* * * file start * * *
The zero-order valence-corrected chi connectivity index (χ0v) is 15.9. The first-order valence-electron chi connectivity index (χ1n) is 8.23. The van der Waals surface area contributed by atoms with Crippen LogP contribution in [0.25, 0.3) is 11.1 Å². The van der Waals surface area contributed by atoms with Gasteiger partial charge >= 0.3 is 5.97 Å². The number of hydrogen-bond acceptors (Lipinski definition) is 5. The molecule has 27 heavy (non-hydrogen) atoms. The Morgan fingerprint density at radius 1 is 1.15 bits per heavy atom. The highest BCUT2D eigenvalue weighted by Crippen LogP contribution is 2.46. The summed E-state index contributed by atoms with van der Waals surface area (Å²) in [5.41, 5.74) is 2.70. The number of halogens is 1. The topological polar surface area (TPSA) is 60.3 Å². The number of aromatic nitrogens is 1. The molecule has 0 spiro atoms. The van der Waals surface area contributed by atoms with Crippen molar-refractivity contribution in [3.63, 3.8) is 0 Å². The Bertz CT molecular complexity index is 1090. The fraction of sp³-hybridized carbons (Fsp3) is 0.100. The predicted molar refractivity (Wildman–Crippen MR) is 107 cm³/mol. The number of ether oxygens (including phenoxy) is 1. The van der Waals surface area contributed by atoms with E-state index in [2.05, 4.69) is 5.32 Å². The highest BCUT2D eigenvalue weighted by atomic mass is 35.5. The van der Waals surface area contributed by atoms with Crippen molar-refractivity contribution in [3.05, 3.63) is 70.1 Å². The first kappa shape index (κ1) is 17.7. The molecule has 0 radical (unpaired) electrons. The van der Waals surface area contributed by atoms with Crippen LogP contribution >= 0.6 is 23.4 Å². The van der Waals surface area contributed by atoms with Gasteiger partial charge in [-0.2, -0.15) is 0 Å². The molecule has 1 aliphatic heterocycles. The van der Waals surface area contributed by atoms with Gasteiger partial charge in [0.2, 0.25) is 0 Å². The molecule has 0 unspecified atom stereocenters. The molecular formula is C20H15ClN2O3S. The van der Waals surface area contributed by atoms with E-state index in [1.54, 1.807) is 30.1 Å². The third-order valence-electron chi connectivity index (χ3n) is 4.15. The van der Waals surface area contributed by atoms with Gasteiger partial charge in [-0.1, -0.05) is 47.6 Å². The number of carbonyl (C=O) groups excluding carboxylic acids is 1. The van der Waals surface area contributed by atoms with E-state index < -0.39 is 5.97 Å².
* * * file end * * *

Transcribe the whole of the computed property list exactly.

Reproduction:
The zero-order valence-corrected chi connectivity index (χ0v) is 15.9. The first-order valence-electron chi connectivity index (χ1n) is 8.23. The van der Waals surface area contributed by atoms with Crippen LogP contribution in [0.25, 0.3) is 11.1 Å². The van der Waals surface area contributed by atoms with Gasteiger partial charge >= 0.3 is 5.97 Å². The number of hydrogen-bond acceptors (Lipinski definition) is 5. The molecule has 27 heavy (non-hydrogen) atoms. The Morgan fingerprint density at radius 1 is 1.15 bits per heavy atom. The highest BCUT2D eigenvalue weighted by Crippen LogP contribution is 2.46. The summed E-state index contributed by atoms with van der Waals surface area (Å²) in [5.41, 5.74) is 2.70. The number of halogens is 1. The topological polar surface area (TPSA) is 60.3 Å². The number of aromatic nitrogens is 1. The molecule has 0 spiro atoms. The van der Waals surface area contributed by atoms with Crippen molar-refractivity contribution in [3.63, 3.8) is 0 Å². The Bertz CT molecular complexity index is 1090. The fraction of sp³-hybridized carbons (Fsp3) is 0.100. The predicted molar refractivity (Wildman–Crippen MR) is 107 cm³/mol. The number of ether oxygens (including phenoxy) is 1. The van der Waals surface area contributed by atoms with E-state index in [2.05, 4.69) is 5.32 Å². The highest BCUT2D eigenvalue weighted by atomic mass is 35.5. The van der Waals surface area contributed by atoms with Crippen molar-refractivity contribution in [3.05, 3.63) is 70.1 Å². The first kappa shape index (κ1) is 17.7. The molecule has 0 radical (unpaired) electrons. The van der Waals surface area contributed by atoms with Crippen LogP contribution >= 0.6 is 23.4 Å². The van der Waals surface area contributed by atoms with Gasteiger partial charge in [-0.2, -0.15) is 0 Å². The molecule has 1 aliphatic heterocycles. The van der Waals surface area contributed by atoms with Gasteiger partial charge in [0.2, 0.25) is 0 Å². The molecule has 0 unspecified atom stereocenters. The molecular formula is C20H15ClN2O3S. The van der Waals surface area contributed by atoms with E-state index in [1.54, 1.807) is 30.1 Å². The third-order valence-electron chi connectivity index (χ3n) is 4.15. The van der Waals surface area contributed by atoms with Gasteiger partial charge in [-0.1, -0.05) is 47.6 Å². The number of carbonyl (C=O) groups excluding carboxylic acids is 1. The van der Waals surface area contributed by atoms with E-state index < -0.39 is 5.97 Å².